The Paradox of Purim Through The Eyes of Kwan Gae

Purim is my least favorite holiday of the Jewish year. When I was a teenager, I managed to recognize the link between Purim and the biblical verse “Now go and strike down Amalek, and utterly destroy all that they have; do not spare them, but kill man and woman, child and infant, ox and sheep, camel and ass.“ [I Sam. 15:3] Samuel was speaking to Saul, but in the narrative of the Torah the enmity with Amalek begins in the book of Exodus during the long escape from Egypt. It’s a dramatic scene: Amalek and his tribesmen attack the children of Israel when they are camped at a place called Rephidim, which means Testing-and-Argument. Legend says that Amalek attacked the stragglers, the weak, the ones who can’t keep up. Moses and Joshua assemble an army and strike back. Joshua is the general, but Moses is the muse; as long as his arms are raised, the Tribes of Israel prevail. In the end of the passage, the Torah states that God says, “I will totally obliterate the memory of Amalek from under the heavens.” [Exodus 17:14]

I was born in 1955, a member of the first post-Holocaust generation. By the time of this memory—I was 16 or 17—I had seen black-and-white footage of films the Nazis had made of their actions. More than 50 years later, I can still close my eyes and see an image of a Nazi soldier stepping on a baby’s skull as he walked through a trench piled with the bodies of dead Jews. I was appalled that the God I worshiped could advocate what amounted to genocide, and I began to wonder if I could believe in a God like that. So, I asked my father—who I admired, respected, and adored and who was a rabbi—what the Torah could possibly mean. All I remember of his answer was that I needed to evaluate the story in its historical context.

I was reminded of all this when I read an article in the Forward: “The Dark Side of Purim—Forward Thinking.”

As I’ve gotten older and talked with a variety of rabbis, I’ve come to see our literature—Torah, the Prophets, and so on (Tanakh)—as teaching by counter-example as much as anything else. The Tanakh isn’t history; it’s wisdom literature. Maybe a hard-to-understand story like the binding of Isaac is instructive about how not to be a parent.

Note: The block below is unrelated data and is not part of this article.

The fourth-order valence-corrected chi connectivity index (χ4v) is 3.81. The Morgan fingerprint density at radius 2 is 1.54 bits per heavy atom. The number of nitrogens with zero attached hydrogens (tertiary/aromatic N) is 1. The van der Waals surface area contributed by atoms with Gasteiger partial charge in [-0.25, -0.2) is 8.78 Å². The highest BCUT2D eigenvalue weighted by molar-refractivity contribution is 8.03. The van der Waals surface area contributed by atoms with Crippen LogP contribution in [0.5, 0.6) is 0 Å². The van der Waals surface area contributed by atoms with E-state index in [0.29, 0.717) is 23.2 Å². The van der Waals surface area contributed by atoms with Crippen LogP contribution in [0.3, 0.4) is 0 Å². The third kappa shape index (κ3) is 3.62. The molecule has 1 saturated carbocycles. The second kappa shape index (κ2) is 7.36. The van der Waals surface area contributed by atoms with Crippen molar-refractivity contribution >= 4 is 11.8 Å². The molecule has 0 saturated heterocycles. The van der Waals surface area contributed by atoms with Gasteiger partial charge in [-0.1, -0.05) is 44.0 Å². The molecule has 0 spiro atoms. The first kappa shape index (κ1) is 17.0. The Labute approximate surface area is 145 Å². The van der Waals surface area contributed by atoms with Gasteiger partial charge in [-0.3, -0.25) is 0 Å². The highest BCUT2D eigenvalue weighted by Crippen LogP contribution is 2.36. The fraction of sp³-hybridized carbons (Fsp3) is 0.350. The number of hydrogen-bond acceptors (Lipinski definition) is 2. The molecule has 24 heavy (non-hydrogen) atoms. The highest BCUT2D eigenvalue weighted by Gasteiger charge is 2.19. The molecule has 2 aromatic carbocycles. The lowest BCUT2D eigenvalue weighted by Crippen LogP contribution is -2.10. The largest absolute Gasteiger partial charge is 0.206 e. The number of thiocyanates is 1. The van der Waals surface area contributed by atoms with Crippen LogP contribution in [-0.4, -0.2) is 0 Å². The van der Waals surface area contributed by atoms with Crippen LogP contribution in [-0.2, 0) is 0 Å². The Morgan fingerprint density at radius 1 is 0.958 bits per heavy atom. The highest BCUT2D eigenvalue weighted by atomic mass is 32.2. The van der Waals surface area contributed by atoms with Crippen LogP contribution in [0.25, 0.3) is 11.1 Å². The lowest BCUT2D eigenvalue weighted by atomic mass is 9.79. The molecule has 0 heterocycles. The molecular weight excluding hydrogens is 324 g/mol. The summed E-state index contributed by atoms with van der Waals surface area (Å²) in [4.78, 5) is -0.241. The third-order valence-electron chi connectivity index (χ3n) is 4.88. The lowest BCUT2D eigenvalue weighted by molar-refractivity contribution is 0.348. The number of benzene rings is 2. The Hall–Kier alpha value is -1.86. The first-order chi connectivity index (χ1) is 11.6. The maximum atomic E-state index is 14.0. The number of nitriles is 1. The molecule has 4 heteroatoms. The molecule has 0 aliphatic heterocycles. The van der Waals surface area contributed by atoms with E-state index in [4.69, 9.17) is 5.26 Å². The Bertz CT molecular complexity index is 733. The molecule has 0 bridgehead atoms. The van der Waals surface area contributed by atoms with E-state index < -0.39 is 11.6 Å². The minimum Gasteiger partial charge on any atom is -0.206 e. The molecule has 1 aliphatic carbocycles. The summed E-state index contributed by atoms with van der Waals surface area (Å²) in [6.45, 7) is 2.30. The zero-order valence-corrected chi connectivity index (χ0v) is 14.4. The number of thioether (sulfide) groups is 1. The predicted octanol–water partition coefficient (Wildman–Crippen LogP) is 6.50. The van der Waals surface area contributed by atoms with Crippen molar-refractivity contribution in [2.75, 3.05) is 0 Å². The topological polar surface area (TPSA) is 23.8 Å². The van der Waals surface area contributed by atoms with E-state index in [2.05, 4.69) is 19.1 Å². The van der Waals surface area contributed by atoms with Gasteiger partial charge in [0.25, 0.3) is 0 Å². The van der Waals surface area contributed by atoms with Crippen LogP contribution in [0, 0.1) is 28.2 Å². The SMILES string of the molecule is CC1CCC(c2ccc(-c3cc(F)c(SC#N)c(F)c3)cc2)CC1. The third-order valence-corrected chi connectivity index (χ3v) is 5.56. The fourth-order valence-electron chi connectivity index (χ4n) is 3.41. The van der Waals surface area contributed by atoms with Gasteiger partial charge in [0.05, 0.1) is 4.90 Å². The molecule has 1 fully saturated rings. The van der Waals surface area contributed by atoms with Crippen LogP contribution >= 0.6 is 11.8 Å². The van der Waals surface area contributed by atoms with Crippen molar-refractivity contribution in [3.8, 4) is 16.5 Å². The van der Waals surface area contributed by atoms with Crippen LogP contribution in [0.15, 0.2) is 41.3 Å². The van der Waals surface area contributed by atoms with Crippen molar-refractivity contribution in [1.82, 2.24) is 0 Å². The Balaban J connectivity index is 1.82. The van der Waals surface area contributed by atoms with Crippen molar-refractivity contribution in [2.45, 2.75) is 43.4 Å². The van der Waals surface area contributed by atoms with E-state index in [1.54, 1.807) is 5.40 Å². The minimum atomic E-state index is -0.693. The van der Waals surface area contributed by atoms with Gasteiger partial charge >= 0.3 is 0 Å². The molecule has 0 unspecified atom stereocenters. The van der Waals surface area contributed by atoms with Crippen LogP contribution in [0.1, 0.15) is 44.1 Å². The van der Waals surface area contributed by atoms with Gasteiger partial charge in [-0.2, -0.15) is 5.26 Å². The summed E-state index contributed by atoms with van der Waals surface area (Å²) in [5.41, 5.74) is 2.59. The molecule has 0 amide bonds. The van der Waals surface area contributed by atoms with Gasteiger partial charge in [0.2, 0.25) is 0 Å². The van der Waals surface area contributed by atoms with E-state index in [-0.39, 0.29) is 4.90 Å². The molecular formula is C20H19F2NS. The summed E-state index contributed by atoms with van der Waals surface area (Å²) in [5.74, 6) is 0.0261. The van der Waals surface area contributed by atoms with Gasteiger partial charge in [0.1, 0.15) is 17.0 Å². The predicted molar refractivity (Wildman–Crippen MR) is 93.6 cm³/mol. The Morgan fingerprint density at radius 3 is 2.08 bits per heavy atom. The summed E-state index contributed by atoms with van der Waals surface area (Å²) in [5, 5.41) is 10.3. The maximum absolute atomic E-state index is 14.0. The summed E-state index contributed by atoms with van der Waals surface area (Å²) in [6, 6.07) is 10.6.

When I read the end of “The Dark Side of Purim,” I was heartened. I’m not alone in my thinking. Purim is a topsy-turvy holiday, and some modern thinkers suggest the story (The Megillah of Esther) might be something like a historical novel. I particularly like the story about Hasidic master Zvi Elimelekh of Dinov that Shaul Madig relates at the end of his article:

During the Purim feast, Zvi Elimelekh suddenly stopped the festivities and said, “Saddle the horses and get the carriages, it is time to blot out Amalek.” His Hasidim were petrified. “What could the master mean?” Being obedient disciples, they got in their carriages and followed their rebbe. He rode into town to a local inn where the Polish peasants (the Amalekites of his day?) were engaged in their own drunken bash.

The rebbe and his disciples entered the inn. When the peasants saw them, they stopped dancing. The music stopped. Everyone circled around the rebbe and the Jews as they walked to the center of the dance floor. The room was silent. The rebbe looked at one of the peasants and put out his hand with his palm to the ceiling. Silence. The peasants looked at one another. Suddenly one of them stepped forward and took the rebbe’s hand. They slowly started dancing. The musicians began playing. In a matter of minutes, all the Hasidim and peasants were dancing furiously with one another.

If it’s Purim, then Passover can’t be far away. So my thoughts turn to another remarkable Jewish sage, Hillel (c. 110 BCE — 7 CE). Around and around my head his words go: “What is hateful to thee, do not unto thy fellow man: this is the whole Law; the rest is mere commentary.” ( Why say it that way?

I can’t know for sure. But to me, Hillel is saying that the stories of Judaism are as much about what not to do as they are about what to do.

We might ask: Who is Amalek anyhow? Maybe Amalek, like God, is in me and you. In that case, obliterating the memory of Amalek means to pass by the urge to harm others and find something different to do with anger.

As for me, I’m going to practice the ITF form Kwan Gae this week. The first move goes like this: Hold your hands in a high shield block (imagine you’re looking at the sun through the gap between your hands). When you’re ready, balance on the right foot, extend the left leg out at a 25 degree angle; simultaneously extend the left arm and snap the hand open; simultaneously thrust the right arm up with the hand clenched in a fist. The first time I tried it, I said to my master, “It’s really hard to balance, hold one hand open, and the other closed in a fist!”

My master observed, “It’s always hard to balance war and peace.”

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